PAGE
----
Recently, a few puppy owners have been telling me about how they plan to get a dog walker to take their dog out once a week in a bid to provide them with more opportunities to socialise with other dogs and give them time away from their owners. I have mixed feelings on this. I was a dog walker myself for 5 years and have seen some great walkers and some really terrible ones.
Choosing the wrong walker can have a negative impact on your dog's behaviour and emotional well being and unfortunately, there is no regulatory body to help owners make the right choice. In fact, while I was midway through writing this blog, my mum called to tell me there was a piece on the BBC news regarding the regulation of trainers and walkers. She was excited that there may actually be some change in the law about this and had no idea that, sadly, this is a battle that has going no-where for a very long time.
So if there is no regulation in place to ensure folks are doing it right, how do you choose a dog walker? By asking questions and thinking about what happens when your dog is in their care. Below are just some of the questions that I’d be asking.
Is the dog walker insured? At the very least they should have public liability insurance but they should also be covered for accidents that your dog might be involved in while in their care. If a walker isn’t insured, walk away.
How many dogs do they walk at any one time? This is a contentious one, many insurance companies will only insure a walker for walking 6 dogs at a time but some have no limit. If it’s a group of really well-behaved dogs or the dogs are taken to a private field then 6 might be ok but if your dog walker is walking in a public place they should be able to have full and proper control of all the dogs in their charge and be able to pick up every poo. This doesn’t mean the dogs all have to be on leads but they need to recall quickly if required and have a system for not missing poos – which gets trickier the more dogs you have.
How long will they walk your dog for? If they say it’s an hour walk, is it actually an hours walk or are they just out the house for an hour? What if it’s lashing rain, will they still take them, do you want them to take them, do they do let outs, would you prefer that or will your dog still be up for the normal walk? What if it’s over 25 degrees and glorious sunshine, will they slow things down, walk somewhere shaded and offer more of a mental enrichment activity day rather than running your dog into a state of heatstroke?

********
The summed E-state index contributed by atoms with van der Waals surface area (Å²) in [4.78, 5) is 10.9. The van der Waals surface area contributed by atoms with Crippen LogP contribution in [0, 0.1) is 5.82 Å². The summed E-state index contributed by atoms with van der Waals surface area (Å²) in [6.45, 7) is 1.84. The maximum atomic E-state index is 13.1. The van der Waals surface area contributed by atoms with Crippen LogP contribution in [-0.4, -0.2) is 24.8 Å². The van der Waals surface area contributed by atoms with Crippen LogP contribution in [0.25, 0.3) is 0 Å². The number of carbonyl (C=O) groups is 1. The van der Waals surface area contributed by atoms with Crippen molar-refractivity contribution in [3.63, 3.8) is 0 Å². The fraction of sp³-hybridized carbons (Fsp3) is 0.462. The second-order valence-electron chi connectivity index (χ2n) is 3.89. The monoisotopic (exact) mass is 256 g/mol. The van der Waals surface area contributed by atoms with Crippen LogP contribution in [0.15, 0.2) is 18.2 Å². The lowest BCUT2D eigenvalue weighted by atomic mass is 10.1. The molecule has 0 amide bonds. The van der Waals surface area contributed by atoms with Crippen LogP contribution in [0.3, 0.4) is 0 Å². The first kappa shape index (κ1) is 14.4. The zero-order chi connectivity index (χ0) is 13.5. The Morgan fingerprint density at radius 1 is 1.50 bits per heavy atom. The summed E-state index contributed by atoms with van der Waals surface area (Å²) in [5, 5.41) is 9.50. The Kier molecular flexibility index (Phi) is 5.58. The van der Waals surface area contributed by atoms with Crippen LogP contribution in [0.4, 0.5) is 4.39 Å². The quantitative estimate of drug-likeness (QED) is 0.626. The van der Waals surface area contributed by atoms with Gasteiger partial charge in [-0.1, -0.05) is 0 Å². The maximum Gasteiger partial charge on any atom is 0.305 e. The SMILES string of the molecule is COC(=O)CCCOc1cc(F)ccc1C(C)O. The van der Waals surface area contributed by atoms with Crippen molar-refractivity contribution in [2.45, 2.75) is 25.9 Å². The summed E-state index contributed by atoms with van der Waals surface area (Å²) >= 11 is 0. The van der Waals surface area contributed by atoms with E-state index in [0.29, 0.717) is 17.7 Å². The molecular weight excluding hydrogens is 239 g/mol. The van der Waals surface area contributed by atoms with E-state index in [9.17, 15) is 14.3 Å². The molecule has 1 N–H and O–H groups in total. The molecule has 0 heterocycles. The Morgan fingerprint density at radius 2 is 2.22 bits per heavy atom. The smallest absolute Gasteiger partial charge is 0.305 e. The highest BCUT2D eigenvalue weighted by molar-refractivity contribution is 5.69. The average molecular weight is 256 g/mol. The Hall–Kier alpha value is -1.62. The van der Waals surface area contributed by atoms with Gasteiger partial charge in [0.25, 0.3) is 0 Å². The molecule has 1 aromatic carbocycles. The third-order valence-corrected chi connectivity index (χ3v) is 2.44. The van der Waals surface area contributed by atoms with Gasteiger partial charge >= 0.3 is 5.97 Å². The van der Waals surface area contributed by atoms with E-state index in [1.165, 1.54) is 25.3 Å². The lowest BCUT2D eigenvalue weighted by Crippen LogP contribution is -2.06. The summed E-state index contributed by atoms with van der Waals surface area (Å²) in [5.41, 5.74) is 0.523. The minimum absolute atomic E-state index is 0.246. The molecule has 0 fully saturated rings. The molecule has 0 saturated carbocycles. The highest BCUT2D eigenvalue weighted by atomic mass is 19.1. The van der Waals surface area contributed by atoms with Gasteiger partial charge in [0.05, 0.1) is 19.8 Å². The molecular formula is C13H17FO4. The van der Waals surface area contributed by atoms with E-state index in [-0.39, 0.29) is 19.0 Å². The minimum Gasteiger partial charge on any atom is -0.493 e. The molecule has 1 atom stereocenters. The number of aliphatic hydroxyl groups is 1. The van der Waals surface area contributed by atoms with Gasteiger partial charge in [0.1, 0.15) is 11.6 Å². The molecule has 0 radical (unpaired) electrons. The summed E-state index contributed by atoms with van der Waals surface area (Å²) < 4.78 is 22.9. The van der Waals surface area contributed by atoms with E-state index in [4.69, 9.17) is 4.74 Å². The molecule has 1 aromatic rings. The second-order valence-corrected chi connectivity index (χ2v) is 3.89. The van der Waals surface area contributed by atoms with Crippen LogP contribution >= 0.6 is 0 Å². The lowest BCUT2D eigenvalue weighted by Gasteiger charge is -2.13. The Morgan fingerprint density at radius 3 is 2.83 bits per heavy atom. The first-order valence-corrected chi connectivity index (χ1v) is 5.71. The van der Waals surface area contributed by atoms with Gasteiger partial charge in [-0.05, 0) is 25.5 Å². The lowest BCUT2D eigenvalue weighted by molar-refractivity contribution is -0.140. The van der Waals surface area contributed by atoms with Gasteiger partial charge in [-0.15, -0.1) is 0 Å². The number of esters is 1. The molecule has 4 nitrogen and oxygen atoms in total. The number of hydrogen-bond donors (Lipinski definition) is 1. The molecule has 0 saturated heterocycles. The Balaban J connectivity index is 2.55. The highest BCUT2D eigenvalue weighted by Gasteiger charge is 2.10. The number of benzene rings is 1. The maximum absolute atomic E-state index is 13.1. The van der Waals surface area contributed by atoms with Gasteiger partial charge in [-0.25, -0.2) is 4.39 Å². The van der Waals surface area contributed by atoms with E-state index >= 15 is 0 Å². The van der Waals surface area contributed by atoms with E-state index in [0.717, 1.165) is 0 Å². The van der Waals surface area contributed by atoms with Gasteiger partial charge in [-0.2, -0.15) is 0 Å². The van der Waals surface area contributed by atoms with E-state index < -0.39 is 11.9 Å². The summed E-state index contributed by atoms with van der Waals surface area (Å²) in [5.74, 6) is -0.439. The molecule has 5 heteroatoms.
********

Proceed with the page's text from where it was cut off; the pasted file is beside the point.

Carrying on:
How long will your dog be in a van travelling to and from the walk location? What kind of area does your dog walker cover? Will your dog be travelling for longer than they’ll be walking? For some, this might not be an issue but for others, it will.
How will your dog travel? Safely? Ask to see inside the van and check that it looks safe. Fold up crates stacked on top of each other are not safe. Travel systems should be robust, safe and secure. Just think about what would happen if the van was involved in just a minor accident. Will each dog have their own space? Putting dogs from different households into a single restricted space could be asking for trouble. Is the van ventilated sufficiently? A separate cooling or ventilation system may not be necessary if there isn’t a solid bulkhead and air can flow from the front of the van, however, it may not be suitable for transporting short-nosed or brachycephalic dogs on hot days who are more susceptible to heatstroke and dehydration.
Does your walker have a canine first aid qualification? Something that gave me more confidence as a dog walker was knowing I had a plan if the worst should happen and the skills to deal with it.
Are they a member of any professional organisations that have a code of conduct? Knowing that your walker has thought about how they should behave and aligned themselves with an organisation, such as the Pet Professional Guild can give you peace of mind, knowing that they are not going to use force, fear or pain on your beloved pet.
Finally, personal recommendations are great but be sure to look at the behaviour of that person's dog. Are they a nice steady dog or a total lunatic? Your dog is likely to become a product of their environment so look at the behaviour of the dogs in your dog walkers charge. These are the dogs your dog will learn from so look out for role models – dogs that can have fun but are well behaved.